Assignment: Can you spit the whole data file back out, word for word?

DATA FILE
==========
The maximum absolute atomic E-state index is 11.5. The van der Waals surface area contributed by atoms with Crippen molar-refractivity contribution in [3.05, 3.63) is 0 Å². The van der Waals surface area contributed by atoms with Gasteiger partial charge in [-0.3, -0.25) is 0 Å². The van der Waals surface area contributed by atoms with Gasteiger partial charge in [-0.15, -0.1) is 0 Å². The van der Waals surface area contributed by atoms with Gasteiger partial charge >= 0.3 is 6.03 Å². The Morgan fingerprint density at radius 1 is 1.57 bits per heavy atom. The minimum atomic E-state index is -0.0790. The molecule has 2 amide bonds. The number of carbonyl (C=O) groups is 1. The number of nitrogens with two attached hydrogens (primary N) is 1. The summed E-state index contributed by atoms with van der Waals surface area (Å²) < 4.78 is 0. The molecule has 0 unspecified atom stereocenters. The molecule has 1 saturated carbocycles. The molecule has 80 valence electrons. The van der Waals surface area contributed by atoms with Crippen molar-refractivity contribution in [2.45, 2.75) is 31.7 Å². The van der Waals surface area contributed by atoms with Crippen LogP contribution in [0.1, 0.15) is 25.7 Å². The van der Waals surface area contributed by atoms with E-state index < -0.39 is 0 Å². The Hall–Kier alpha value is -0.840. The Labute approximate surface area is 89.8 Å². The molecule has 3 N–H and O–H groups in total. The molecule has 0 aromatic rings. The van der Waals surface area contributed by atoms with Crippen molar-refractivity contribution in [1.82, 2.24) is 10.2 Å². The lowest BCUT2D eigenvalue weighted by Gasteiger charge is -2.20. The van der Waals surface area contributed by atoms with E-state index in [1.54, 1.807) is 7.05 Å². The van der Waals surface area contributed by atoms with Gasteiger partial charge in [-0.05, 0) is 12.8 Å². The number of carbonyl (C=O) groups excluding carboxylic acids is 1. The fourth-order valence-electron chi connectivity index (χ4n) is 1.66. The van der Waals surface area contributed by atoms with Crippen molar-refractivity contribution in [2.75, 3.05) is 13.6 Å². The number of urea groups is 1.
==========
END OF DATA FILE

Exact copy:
The maximum absolute atomic E-state index is 11.5. The van der Waals surface area contributed by atoms with Crippen molar-refractivity contribution in [3.05, 3.63) is 0 Å². The van der Waals surface area contributed by atoms with Gasteiger partial charge in [-0.3, -0.25) is 0 Å². The van der Waals surface area contributed by atoms with Gasteiger partial charge in [-0.15, -0.1) is 0 Å². The van der Waals surface area contributed by atoms with Gasteiger partial charge >= 0.3 is 6.03 Å². The Morgan fingerprint density at radius 1 is 1.57 bits per heavy atom. The minimum atomic E-state index is -0.0790. The molecule has 2 amide bonds. The number of carbonyl (C=O) groups is 1. The number of nitrogens with two attached hydrogens (primary N) is 1. The summed E-state index contributed by atoms with van der Waals surface area (Å²) < 4.78 is 0. The molecule has 0 unspecified atom stereocenters. The molecule has 1 saturated carbocycles. The molecule has 80 valence electrons. The van der Waals surface area contributed by atoms with Crippen molar-refractivity contribution in [2.45, 2.75) is 31.7 Å². The van der Waals surface area contributed by atoms with Crippen LogP contribution in [0.1, 0.15) is 25.7 Å². The van der Waals surface area contributed by atoms with E-state index < -0.39 is 0 Å². The Hall–Kier alpha value is -0.840. The Labute approximate surface area is 89.8 Å². The molecule has 3 N–H and O–H groups in total. The molecule has 0 aromatic rings. The van der Waals surface area contributed by atoms with Crippen molar-refractivity contribution in [1.82, 2.24) is 10.2 Å². The lowest BCUT2D eigenvalue weighted by Gasteiger charge is -2.20. The van der Waals surface area contributed by atoms with E-state index in [1.54, 1.807) is 7.05 Å². The van der Waals surface area contributed by atoms with Gasteiger partial charge in [-0.05, 0) is 12.8 Å². The number of carbonyl (C=O) groups excluding carboxylic acids is 1. The fourth-order valence-electron chi connectivity index (χ4n) is 1.66. The van der Waals surface area contributed by atoms with Crippen molar-refractivity contribution in [2.75, 3.05) is 13.6 Å². The number of urea groups is 1.